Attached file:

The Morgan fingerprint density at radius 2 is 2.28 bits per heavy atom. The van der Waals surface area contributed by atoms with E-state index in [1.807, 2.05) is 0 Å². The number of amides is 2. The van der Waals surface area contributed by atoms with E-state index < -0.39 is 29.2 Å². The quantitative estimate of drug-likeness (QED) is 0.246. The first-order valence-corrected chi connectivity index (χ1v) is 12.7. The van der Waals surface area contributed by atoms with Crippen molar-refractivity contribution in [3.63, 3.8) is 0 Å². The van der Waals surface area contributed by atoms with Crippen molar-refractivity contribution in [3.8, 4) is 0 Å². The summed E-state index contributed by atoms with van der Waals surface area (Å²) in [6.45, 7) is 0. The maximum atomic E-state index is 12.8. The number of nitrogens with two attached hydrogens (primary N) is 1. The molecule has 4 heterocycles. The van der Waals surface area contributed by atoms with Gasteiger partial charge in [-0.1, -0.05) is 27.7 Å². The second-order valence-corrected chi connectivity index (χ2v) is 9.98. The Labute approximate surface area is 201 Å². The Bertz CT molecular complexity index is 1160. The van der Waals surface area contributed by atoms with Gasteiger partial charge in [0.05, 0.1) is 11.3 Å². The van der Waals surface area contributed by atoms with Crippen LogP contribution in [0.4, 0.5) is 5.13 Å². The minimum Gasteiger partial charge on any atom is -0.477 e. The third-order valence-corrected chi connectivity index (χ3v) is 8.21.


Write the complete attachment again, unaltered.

The Morgan fingerprint density at radius 2 is 2.28 bits per heavy atom. The van der Waals surface area contributed by atoms with E-state index in [1.807, 2.05) is 0 Å². The number of amides is 2. The van der Waals surface area contributed by atoms with E-state index < -0.39 is 29.2 Å². The quantitative estimate of drug-likeness (QED) is 0.246. The first-order valence-corrected chi connectivity index (χ1v) is 12.7. The van der Waals surface area contributed by atoms with Crippen molar-refractivity contribution in [3.63, 3.8) is 0 Å². The van der Waals surface area contributed by atoms with Crippen molar-refractivity contribution in [3.8, 4) is 0 Å². The summed E-state index contributed by atoms with van der Waals surface area (Å²) in [6.45, 7) is 0. The maximum atomic E-state index is 12.8. The number of nitrogens with two attached hydrogens (primary N) is 1. The molecule has 4 heterocycles. The van der Waals surface area contributed by atoms with Gasteiger partial charge in [-0.1, -0.05) is 27.7 Å². The second-order valence-corrected chi connectivity index (χ2v) is 9.98. The Labute approximate surface area is 201 Å². The Bertz CT molecular complexity index is 1160. The van der Waals surface area contributed by atoms with Gasteiger partial charge in [0.05, 0.1) is 11.3 Å². The van der Waals surface area contributed by atoms with Crippen LogP contribution in [0.4, 0.5) is 5.13 Å². The minimum Gasteiger partial charge on any atom is -0.477 e. The third-order valence-corrected chi connectivity index (χ3v) is 8.21.